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Fernando J. Muzzio – One of the best experts on this subject based on the ideXlab platform.

  • comparing mixing performance of uniaxial and biaxial bin Blenders
    Powder Technology, 2009
    Co-Authors: Amit Mehrotra, Fernando J. Muzzio


    Abstract The dynamics involved in powder mixing remains a topic of interest for many researchers; however the theory still remains underdeveloped. Most of the mixers are still designed and scaled up on empirical basis. In many industries, including pharmaceutical, the majority of blending is performed using “tumbling mixers”. Tumbling mixers are hollow containers which are partially loaded with materials and rotated for some number of revolutions. Some common examples include horizontal drum mixers, v-Blenders, double cone Blenders and bin Blenders. In all these mixers while homogenization in the direction of rotation is fast, mediated by a convective mixing process, mixing in the horizontal (axial) direction, driven by a dispersive process, is often much slower. In this paper, we experimentally investigate a new tumbling mixer that rotates with respect to two axes: a horizontal axis (tumbling motion), and a central symmetry axis (spinning motion). A detailed study is conducted on mixing performance of powders and the effect of critical fundamental parameters including blender geometry, speed, fill level, presence of baffles, loading pattern, and axis of rotation. In this work Acetaminophen is used as the active pharmaceutical ingredient and the formulation contains commonly used excipients such as Avicel and Lactose. The mixing efficiency is characterized by extracting samples after pre-determined number of revolutions, and analyzing them using Near Infrared Spectroscopy to determine compositional distribution. Results show the importance of process variables including the axis of rotation on homogeneity of powder blends.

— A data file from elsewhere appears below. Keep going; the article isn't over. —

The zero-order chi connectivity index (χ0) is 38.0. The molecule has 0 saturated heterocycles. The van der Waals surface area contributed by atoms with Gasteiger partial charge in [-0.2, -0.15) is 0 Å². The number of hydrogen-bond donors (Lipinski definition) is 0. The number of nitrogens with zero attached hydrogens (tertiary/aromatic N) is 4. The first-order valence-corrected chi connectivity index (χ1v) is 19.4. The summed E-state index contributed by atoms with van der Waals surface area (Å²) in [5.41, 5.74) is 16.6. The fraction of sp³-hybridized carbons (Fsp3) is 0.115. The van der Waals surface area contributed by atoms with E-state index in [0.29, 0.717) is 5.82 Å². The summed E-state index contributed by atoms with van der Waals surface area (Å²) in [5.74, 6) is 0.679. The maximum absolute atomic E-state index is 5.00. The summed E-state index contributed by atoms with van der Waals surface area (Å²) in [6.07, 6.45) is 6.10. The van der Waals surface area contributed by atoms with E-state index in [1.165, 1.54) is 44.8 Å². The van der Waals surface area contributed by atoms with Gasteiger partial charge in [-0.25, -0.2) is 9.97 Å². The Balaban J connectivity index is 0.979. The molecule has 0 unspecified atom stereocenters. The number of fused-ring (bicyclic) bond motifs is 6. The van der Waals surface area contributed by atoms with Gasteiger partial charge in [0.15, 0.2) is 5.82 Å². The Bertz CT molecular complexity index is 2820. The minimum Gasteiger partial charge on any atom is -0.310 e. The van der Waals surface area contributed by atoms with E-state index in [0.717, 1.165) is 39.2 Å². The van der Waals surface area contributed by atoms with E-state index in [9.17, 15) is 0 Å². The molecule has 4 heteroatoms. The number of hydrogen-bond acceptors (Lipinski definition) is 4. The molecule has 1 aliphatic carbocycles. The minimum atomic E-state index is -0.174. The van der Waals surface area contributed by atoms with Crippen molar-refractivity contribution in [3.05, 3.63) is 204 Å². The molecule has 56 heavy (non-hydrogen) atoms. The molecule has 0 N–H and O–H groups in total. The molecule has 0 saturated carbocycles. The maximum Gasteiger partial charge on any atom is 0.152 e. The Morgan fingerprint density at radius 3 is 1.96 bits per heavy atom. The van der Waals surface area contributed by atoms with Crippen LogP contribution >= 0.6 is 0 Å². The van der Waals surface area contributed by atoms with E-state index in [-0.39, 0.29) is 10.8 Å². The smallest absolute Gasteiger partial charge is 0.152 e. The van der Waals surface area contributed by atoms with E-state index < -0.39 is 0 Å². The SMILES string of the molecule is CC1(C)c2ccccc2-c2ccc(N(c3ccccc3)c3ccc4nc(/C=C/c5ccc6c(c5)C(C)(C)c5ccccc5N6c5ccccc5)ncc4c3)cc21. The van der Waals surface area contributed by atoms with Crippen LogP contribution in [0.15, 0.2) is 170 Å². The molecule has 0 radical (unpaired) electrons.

• effect of high shear blending protocols and blender parameters on the degree of api agglomeration in solid formulations
    Industrial & Engineering Chemistry Research, 2009
    Co-Authors: Marcos Llusa, Kurt Sturm, Osama S Sudah, Howard J Stamato, David J Goldfarb, Hanu Ramachandruni, Steve Hammond, Mark R Smith, Fernando J. Muzzio


    This paper examines the effect of three protocols with several units and blender parameters on the mitigation of active pharmaceutical ingredient (API) agglomeration in solid formulations. The three protocols either preblend API with a portion of excipients in a high shear unit followed by dilution in a large blender or prepare the entire blend in a single blender followed by milling. In general, the three protocols yield blends with statistically similar API concentration variance and deagglomeration. The scale-up of the three protocols leads to more extensive API deagglomeration, which suggests that blender parameters still influence the degree of API deagglomeration, even when high shear units are present in the protocol. Lower blender fill levels and larger Blenders lead to blends with fewer API agglomerates. Regarding the use of blender internals, results show that baffles have no substantial effect on API agglomeration. The inclusion of a moving internal (i.e., impeller) in a bin blender may not alw…

  • Quality by Design Methodology for Development and Scale-up of Batch Mixing Processes
    Journal of Pharmaceutical Innovation, 2008
    Co-Authors: Patricia M. Portillo, Marianthi Ierapetritou, Silvina Tomassone, Christine Mc Dade, Donald Clancy, Petrus P. C. Avontuur, Fernando J. Muzzio